"By one man sin entered into the world, and death by sin; and so death passed upon all men, for that all have sinned."* Such is the apostle’s statement here. It speaks of death as with every individual the result of his own sins, although his being made (or "constituted ") a sinner was the result of Adam’s disobedience (v. iv). I know it has been argued that this could not apply to infants, who if they sinned could only have done so in Adam. But the apostle is not speaking of infants, nor did their case need to be considered here. Sinning in Adam is not a doctrine of Scripture, and it is not allowable to insert words of such a character and importance in this place. The apostle is addressing himself to believers, to show the application of the work of Christ to such, as delivering them from all that attached to them by nature or practice. From this the case of infants may be easily inferred;but it is not his object to speak of it, and it cannot be shown that he does so at all.

Sin, then, came in through Adam. The nature of man was corrupted; by his disobedience the many were made sinners: and thus death introducing to judgment was the stamp of God upon the fallen condition. Adam was the representative of his race by the fact that he was the head of it, and thus, as it is put in i Corinthians xv. 22, "in Adam all die."

This expression, though found but once, is of great significance, because it is contrasted with and throws light upon another expression which is of the highest importance to us, and which the following chapters of Romans use repeatedly. "For as in Adam all die, even so in Christ shall all be made alive." We are now prepared to understand how "in Adam all die." In his death was involved and insured the death of all men. As head of the race, his ruin and death was theirs, and so "in him," their representative, they die. "In Adam" speaks of place,—of representation; as the apostle argues as to Levi and Abraham (Heb. vii. 9, 10): "And as I may so say, Levi also, who receiveth tithes, paid tithes in Abraham; for he was yet in the loins of his father when Melchzisedek met him." We too were in the loins of Adam when he fell and sentence of death was passed upon him; and in him we die. Thank God, we have heard the voice of Another, Head and Representative too of His race, which says, "Because I live, ye shall live also." (Jno. X1V. 19.) In Adam we die: in Christ we live.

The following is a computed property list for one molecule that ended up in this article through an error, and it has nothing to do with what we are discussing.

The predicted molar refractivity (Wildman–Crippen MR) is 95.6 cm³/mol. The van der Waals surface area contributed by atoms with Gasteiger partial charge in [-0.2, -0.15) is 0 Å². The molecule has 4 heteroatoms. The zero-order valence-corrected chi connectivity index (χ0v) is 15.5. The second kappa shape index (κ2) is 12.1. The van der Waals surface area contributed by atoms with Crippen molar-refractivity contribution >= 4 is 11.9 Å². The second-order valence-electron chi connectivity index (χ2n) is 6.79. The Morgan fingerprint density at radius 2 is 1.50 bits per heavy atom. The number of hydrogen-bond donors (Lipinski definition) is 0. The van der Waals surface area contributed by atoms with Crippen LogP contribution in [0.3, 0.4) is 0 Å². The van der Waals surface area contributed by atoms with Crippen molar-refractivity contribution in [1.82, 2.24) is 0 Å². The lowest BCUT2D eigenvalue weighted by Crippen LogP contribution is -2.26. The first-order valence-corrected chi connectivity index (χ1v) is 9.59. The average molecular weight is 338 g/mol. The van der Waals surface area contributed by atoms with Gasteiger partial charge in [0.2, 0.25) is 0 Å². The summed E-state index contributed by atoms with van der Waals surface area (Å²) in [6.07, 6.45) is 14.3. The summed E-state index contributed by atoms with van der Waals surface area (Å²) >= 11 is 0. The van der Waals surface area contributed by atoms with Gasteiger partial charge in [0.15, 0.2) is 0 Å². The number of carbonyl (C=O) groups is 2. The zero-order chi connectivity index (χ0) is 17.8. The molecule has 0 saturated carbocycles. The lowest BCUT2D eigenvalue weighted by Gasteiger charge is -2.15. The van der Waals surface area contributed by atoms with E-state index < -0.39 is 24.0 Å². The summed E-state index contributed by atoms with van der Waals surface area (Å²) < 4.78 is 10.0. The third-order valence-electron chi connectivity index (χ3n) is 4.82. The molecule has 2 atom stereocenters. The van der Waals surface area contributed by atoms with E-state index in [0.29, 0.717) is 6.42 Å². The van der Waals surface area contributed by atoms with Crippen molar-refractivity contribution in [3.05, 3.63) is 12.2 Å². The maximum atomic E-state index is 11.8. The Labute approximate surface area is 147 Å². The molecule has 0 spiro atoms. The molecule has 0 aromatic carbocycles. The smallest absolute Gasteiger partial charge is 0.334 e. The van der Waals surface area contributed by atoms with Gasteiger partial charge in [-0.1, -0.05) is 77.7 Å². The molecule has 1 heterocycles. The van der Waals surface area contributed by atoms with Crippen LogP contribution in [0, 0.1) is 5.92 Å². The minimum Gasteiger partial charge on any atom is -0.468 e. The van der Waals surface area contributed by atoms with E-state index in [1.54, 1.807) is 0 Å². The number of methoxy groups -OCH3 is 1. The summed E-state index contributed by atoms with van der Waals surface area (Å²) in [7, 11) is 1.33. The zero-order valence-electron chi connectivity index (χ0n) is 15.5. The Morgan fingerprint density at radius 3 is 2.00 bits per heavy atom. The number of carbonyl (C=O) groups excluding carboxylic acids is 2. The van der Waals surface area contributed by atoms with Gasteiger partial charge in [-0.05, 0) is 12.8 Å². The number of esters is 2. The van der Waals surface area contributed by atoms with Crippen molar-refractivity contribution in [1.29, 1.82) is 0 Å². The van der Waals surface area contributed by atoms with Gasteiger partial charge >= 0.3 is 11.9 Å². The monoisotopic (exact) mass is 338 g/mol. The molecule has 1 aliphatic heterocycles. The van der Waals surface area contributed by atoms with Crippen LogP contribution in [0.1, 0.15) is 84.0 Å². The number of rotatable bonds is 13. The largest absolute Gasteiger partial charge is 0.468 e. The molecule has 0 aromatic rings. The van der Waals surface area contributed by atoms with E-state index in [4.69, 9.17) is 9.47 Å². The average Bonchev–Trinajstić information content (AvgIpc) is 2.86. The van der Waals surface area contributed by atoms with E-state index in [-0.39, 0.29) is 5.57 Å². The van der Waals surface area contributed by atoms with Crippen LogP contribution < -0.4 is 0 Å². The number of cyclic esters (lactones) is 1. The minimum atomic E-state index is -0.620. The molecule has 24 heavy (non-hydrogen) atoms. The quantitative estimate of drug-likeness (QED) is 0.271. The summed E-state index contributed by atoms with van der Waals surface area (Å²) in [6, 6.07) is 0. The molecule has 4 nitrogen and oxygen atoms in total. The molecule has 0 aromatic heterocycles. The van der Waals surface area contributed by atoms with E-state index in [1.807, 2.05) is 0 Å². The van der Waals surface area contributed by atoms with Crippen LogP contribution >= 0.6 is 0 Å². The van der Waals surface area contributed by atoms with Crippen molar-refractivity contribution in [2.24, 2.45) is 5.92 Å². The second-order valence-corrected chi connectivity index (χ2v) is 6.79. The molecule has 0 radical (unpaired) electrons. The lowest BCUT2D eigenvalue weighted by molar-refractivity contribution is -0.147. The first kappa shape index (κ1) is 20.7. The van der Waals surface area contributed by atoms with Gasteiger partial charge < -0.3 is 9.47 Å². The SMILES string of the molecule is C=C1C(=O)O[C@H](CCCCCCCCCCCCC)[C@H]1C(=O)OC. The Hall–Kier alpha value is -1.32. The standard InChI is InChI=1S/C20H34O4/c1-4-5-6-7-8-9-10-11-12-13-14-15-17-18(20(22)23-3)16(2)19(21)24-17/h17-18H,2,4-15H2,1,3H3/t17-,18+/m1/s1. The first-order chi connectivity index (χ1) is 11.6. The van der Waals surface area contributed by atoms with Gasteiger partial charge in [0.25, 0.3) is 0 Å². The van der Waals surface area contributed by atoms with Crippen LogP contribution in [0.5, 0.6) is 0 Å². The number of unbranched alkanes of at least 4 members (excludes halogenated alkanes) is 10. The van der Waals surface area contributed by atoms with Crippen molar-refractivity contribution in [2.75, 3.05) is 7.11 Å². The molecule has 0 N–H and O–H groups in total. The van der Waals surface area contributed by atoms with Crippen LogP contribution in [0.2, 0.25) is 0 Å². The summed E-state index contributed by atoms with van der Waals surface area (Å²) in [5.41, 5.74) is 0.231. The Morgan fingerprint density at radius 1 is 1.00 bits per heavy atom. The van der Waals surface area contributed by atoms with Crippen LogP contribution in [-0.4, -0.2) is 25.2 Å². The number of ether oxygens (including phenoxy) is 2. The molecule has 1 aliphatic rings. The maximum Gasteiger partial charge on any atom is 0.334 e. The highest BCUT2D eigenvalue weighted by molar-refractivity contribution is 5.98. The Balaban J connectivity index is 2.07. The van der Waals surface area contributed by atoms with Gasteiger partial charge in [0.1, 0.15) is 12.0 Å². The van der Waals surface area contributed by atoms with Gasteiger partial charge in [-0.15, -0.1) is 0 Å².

As in Adam, then, we are completely ruined. We are "constituted sinners "—sinners by constitution. Death and judgment are our appointed lot. This is what has to be met in our behalf, if Christ comes in for us. It is not enough for Him to be a new head and fountain of life for us from God. He must not only be our new Representative in life, but our Representative in death, and under curse also, taking the doom of those whose new Head He becomes. Hence comes a distinction which we must bear in mind. In life, He is our Representative that with Him we may live and inherit the portion He has acquired for us: in death, He is our Representative that we may not die, because already dead with Him. This last is substitution. He dies for us, and He alone: in life He lives for us, and (blessed be God!) lives not alone.

Now let us look at the apostle’s statements. And first,— Adam "is the figure of Him that was to come." (v. 14.)

Thus it is that in i Cor. xv. 22 "in Christ" is set over against "in Adam," and that in ver. 45 again "the last Adam" is seen in essential contrast to the "first:" "The first Adam was made a living soul; the last Adam was made a quickening Spirit."

But what, then, does a "last Adam" mean? The head of a new race. And thus "if any man be in Christ "—set over against "in Adam" in the verse already looked at,—" it is a new creation." (2 Cor. v. iv) The first Adam was the head of the old creation; the last Adam is the Head of the new. "In Christ" means to be long to the new creation and the new Head.